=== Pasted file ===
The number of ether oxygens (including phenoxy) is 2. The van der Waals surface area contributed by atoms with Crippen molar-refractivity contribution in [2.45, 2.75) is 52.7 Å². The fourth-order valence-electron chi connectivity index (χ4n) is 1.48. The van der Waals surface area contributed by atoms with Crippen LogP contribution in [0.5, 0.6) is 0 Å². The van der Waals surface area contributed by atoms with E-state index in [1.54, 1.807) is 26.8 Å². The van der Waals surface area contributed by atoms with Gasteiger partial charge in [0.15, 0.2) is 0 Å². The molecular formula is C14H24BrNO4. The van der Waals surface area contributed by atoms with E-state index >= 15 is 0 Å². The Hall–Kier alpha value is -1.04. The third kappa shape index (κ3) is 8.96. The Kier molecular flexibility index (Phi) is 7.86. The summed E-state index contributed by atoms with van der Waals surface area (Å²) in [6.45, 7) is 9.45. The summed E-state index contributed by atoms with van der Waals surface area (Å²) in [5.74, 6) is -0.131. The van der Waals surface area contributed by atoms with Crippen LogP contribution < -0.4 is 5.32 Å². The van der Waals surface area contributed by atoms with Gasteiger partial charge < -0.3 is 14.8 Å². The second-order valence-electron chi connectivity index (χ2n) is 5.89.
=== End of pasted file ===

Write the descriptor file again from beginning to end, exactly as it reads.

The number of ether oxygens (including phenoxy) is 2. The van der Waals surface area contributed by atoms with Crippen molar-refractivity contribution in [2.45, 2.75) is 52.7 Å². The fourth-order valence-electron chi connectivity index (χ4n) is 1.48. The van der Waals surface area contributed by atoms with Crippen LogP contribution in [0.5, 0.6) is 0 Å². The van der Waals surface area contributed by atoms with E-state index in [1.54, 1.807) is 26.8 Å². The van der Waals surface area contributed by atoms with Gasteiger partial charge in [0.15, 0.2) is 0 Å². The molecular formula is C14H24BrNO4. The van der Waals surface area contributed by atoms with E-state index >= 15 is 0 Å². The Hall–Kier alpha value is -1.04. The third kappa shape index (κ3) is 8.96. The Kier molecular flexibility index (Phi) is 7.86. The summed E-state index contributed by atoms with van der Waals surface area (Å²) in [6.45, 7) is 9.45. The summed E-state index contributed by atoms with van der Waals surface area (Å²) in [5.74, 6) is -0.131. The van der Waals surface area contributed by atoms with Crippen LogP contribution < -0.4 is 5.32 Å². The van der Waals surface area contributed by atoms with Gasteiger partial charge < -0.3 is 14.8 Å². The second-order valence-electron chi connectivity index (χ2n) is 5.89.